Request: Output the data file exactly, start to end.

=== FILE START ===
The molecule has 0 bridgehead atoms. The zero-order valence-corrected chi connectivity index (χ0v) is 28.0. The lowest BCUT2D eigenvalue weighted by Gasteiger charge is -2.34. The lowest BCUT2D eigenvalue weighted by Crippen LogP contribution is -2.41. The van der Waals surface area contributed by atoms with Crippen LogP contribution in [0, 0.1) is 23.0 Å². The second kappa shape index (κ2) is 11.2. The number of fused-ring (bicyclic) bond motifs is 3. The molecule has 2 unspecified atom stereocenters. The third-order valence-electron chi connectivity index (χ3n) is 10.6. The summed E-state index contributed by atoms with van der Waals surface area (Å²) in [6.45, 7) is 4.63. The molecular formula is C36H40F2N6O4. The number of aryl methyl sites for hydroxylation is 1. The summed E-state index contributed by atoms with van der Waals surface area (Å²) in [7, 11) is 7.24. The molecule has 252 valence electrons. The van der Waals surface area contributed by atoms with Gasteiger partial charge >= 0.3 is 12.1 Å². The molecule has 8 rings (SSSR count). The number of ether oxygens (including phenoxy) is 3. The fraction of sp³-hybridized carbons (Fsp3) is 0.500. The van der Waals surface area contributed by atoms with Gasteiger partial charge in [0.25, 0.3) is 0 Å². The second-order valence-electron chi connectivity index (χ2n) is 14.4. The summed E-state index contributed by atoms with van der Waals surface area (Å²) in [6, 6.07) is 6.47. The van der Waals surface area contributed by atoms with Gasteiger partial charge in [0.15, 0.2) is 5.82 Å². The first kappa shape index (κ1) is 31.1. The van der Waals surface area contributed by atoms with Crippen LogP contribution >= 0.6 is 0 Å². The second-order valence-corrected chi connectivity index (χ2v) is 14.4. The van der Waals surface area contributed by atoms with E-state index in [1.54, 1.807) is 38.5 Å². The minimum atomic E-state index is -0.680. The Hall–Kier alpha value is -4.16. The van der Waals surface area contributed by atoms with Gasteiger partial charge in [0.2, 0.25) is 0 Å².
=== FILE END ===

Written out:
The molecule has 0 bridgehead atoms. The zero-order valence-corrected chi connectivity index (χ0v) is 28.0. The lowest BCUT2D eigenvalue weighted by Gasteiger charge is -2.34. The lowest BCUT2D eigenvalue weighted by Crippen LogP contribution is -2.41. The van der Waals surface area contributed by atoms with Crippen LogP contribution in [0, 0.1) is 23.0 Å². The second kappa shape index (κ2) is 11.2. The number of fused-ring (bicyclic) bond motifs is 3. The molecule has 2 unspecified atom stereocenters. The third-order valence-electron chi connectivity index (χ3n) is 10.6. The summed E-state index contributed by atoms with van der Waals surface area (Å²) in [6.45, 7) is 4.63. The molecular formula is C36H40F2N6O4. The number of aryl methyl sites for hydroxylation is 1. The summed E-state index contributed by atoms with van der Waals surface area (Å²) in [7, 11) is 7.24. The molecule has 252 valence electrons. The van der Waals surface area contributed by atoms with Gasteiger partial charge >= 0.3 is 12.1 Å². The molecule has 8 rings (SSSR count). The number of ether oxygens (including phenoxy) is 3. The fraction of sp³-hybridized carbons (Fsp3) is 0.500. The van der Waals surface area contributed by atoms with Gasteiger partial charge in [0.25, 0.3) is 0 Å². The second-order valence-electron chi connectivity index (χ2n) is 14.4. The summed E-state index contributed by atoms with van der Waals surface area (Å²) in [6, 6.07) is 6.47. The van der Waals surface area contributed by atoms with Gasteiger partial charge in [0.15, 0.2) is 5.82 Å². The first kappa shape index (κ1) is 31.1. The van der Waals surface area contributed by atoms with Crippen LogP contribution >= 0.6 is 0 Å². The second-order valence-corrected chi connectivity index (χ2v) is 14.4. The van der Waals surface area contributed by atoms with E-state index in [1.54, 1.807) is 38.5 Å². The minimum atomic E-state index is -0.680. The Hall–Kier alpha value is -4.16. The van der Waals surface area contributed by atoms with Gasteiger partial charge in [0.2, 0.25) is 0 Å².